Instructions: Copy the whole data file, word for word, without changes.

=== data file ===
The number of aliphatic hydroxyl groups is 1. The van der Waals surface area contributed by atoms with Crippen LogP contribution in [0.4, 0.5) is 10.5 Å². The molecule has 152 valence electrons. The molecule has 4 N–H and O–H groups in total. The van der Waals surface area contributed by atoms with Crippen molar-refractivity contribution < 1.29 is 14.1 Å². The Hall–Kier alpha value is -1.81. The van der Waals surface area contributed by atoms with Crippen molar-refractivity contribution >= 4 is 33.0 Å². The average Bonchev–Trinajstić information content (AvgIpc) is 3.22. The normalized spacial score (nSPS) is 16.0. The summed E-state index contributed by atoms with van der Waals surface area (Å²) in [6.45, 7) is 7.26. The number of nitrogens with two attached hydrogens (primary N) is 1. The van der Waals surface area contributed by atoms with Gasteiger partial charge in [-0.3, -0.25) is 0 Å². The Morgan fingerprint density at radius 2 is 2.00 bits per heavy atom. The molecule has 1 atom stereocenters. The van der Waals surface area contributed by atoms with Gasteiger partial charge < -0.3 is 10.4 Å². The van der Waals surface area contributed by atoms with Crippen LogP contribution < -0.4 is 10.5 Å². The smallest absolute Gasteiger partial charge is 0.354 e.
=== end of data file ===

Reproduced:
The number of aliphatic hydroxyl groups is 1. The van der Waals surface area contributed by atoms with Crippen LogP contribution in [0.4, 0.5) is 10.5 Å². The molecule has 152 valence electrons. The molecule has 4 N–H and O–H groups in total. The van der Waals surface area contributed by atoms with Crippen molar-refractivity contribution < 1.29 is 14.1 Å². The Hall–Kier alpha value is -1.81. The van der Waals surface area contributed by atoms with Crippen molar-refractivity contribution >= 4 is 33.0 Å². The average Bonchev–Trinajstić information content (AvgIpc) is 3.22. The normalized spacial score (nSPS) is 16.0. The summed E-state index contributed by atoms with van der Waals surface area (Å²) in [6.45, 7) is 7.26. The number of nitrogens with two attached hydrogens (primary N) is 1. The van der Waals surface area contributed by atoms with Gasteiger partial charge in [-0.3, -0.25) is 0 Å². The Morgan fingerprint density at radius 2 is 2.00 bits per heavy atom. The molecule has 1 atom stereocenters. The van der Waals surface area contributed by atoms with Gasteiger partial charge < -0.3 is 10.4 Å². The van der Waals surface area contributed by atoms with Crippen LogP contribution < -0.4 is 10.5 Å². The smallest absolute Gasteiger partial charge is 0.354 e.